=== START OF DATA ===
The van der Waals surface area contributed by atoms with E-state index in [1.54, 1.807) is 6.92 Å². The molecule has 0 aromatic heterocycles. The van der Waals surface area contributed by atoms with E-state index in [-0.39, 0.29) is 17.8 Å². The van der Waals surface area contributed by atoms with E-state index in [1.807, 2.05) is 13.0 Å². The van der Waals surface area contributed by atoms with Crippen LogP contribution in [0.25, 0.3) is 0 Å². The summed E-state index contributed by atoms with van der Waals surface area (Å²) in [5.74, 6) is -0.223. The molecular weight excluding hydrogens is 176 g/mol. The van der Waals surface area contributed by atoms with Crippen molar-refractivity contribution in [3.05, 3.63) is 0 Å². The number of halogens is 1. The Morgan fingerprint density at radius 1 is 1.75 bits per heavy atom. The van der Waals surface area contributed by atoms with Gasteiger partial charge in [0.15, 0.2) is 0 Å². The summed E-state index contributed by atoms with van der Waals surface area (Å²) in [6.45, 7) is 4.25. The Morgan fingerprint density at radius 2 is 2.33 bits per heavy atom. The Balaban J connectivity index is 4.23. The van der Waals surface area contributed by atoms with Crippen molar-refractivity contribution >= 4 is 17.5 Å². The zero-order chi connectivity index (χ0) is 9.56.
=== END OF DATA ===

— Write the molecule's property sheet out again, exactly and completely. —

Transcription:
The van der Waals surface area contributed by atoms with E-state index in [1.54, 1.807) is 6.92 Å². The molecule has 0 aromatic heterocycles. The van der Waals surface area contributed by atoms with E-state index in [-0.39, 0.29) is 17.8 Å². The van der Waals surface area contributed by atoms with E-state index in [1.807, 2.05) is 13.0 Å². The van der Waals surface area contributed by atoms with Crippen LogP contribution in [0.25, 0.3) is 0 Å². The summed E-state index contributed by atoms with van der Waals surface area (Å²) in [5.74, 6) is -0.223. The molecular weight excluding hydrogens is 176 g/mol. The van der Waals surface area contributed by atoms with Crippen molar-refractivity contribution in [3.05, 3.63) is 0 Å². The number of halogens is 1. The Morgan fingerprint density at radius 1 is 1.75 bits per heavy atom. The van der Waals surface area contributed by atoms with Gasteiger partial charge in [0.15, 0.2) is 0 Å². The summed E-state index contributed by atoms with van der Waals surface area (Å²) in [6.45, 7) is 4.25. The Morgan fingerprint density at radius 2 is 2.33 bits per heavy atom. The Balaban J connectivity index is 4.23. The van der Waals surface area contributed by atoms with Crippen molar-refractivity contribution >= 4 is 17.5 Å². The zero-order chi connectivity index (χ0) is 9.56.